Boiler

Boiler (right) is the team’s apprentice.  He’s just a kid, yet has an interesting array of enabling abilities for the rest of the team and in the right circumstances can dish out a significant amount of damage himself.

Guild Ball Brisket Art

The model features a fantastic ninja action pose but I found it quite a challenge to put together, as the parts are very small and as is common with Guild Ball models despite being digitally sculpted the contact points between parts are not very precise.  Some careful pinning and lots of swearing was necessary to successfully put this one together.

Guild Ball Boiler Render

Eventually I found a workable approach was to carefully bend the slotta base tab out of the way allowing access to pin the right leg in place. I then glued the model to the base, and while the glue was still drying, glued the right arm in position and used the weight of the model (and a little force) to sandwich the arm between the body and the floor.  Once all that was dry I pinned the left arm to the model.

Some people assemble Boiler to a scenic base with a post or rock for him to vault over (there is in fact an alternative version that makes this slightly easier), which looks pretty cool and the small model size does arguably warrant a bit more attention paid to the base.  For the normal Boiler model, this would mean the only contact point will be the right hand.  This is workable with some more pinning, but to be honest I simply ran out of patience here so a more simple base will have to suffice!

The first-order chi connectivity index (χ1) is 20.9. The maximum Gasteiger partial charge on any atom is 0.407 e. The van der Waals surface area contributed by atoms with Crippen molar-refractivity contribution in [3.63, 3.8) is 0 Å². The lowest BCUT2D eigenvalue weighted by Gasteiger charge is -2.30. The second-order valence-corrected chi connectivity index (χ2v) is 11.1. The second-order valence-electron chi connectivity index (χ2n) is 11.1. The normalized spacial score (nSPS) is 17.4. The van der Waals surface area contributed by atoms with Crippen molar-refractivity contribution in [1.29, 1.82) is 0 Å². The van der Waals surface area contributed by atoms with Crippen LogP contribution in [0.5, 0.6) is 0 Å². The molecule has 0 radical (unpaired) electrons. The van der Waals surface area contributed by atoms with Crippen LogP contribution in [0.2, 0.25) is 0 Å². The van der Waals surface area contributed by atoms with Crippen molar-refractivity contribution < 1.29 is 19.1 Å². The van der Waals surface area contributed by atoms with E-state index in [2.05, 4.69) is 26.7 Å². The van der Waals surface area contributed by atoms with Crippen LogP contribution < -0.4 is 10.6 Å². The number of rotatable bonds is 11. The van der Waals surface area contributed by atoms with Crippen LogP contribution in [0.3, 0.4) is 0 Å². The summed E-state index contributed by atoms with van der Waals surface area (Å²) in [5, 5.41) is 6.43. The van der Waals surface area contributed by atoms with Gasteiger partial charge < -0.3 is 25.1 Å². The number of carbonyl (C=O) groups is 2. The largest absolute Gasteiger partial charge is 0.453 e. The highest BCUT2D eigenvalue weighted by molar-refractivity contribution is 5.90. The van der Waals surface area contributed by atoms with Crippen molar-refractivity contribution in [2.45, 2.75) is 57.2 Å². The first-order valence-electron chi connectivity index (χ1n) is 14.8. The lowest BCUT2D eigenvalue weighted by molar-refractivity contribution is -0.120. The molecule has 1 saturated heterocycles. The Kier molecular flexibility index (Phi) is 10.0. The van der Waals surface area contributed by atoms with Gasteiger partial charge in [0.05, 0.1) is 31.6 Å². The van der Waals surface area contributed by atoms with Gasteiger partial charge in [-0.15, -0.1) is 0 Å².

boiler-conversion-2

The biggest area needing attention is Boilers backside, where the stock model appears to have had one ass cheek surgically removed.  This flaw was really obvious to me when watching one of Steamforged’s sculpting videos on YouTube and in the render above.  I had hoped it would be corrected before the final model was released but no luck there.  A little putty served to round out the right gluteus and give poor Boiler a bit of rear symmetry!

boiler-conversion-1

I also decided that I didn’t want the crossed axes on his back, as it made everything very busy for such a small model, so I filled in the recesses designed to receive the axes, re-sculpting the collar, strap and leather shoulder armour in the process.

The only other putty work was a bit of minor gap filling on the joints.

 

 

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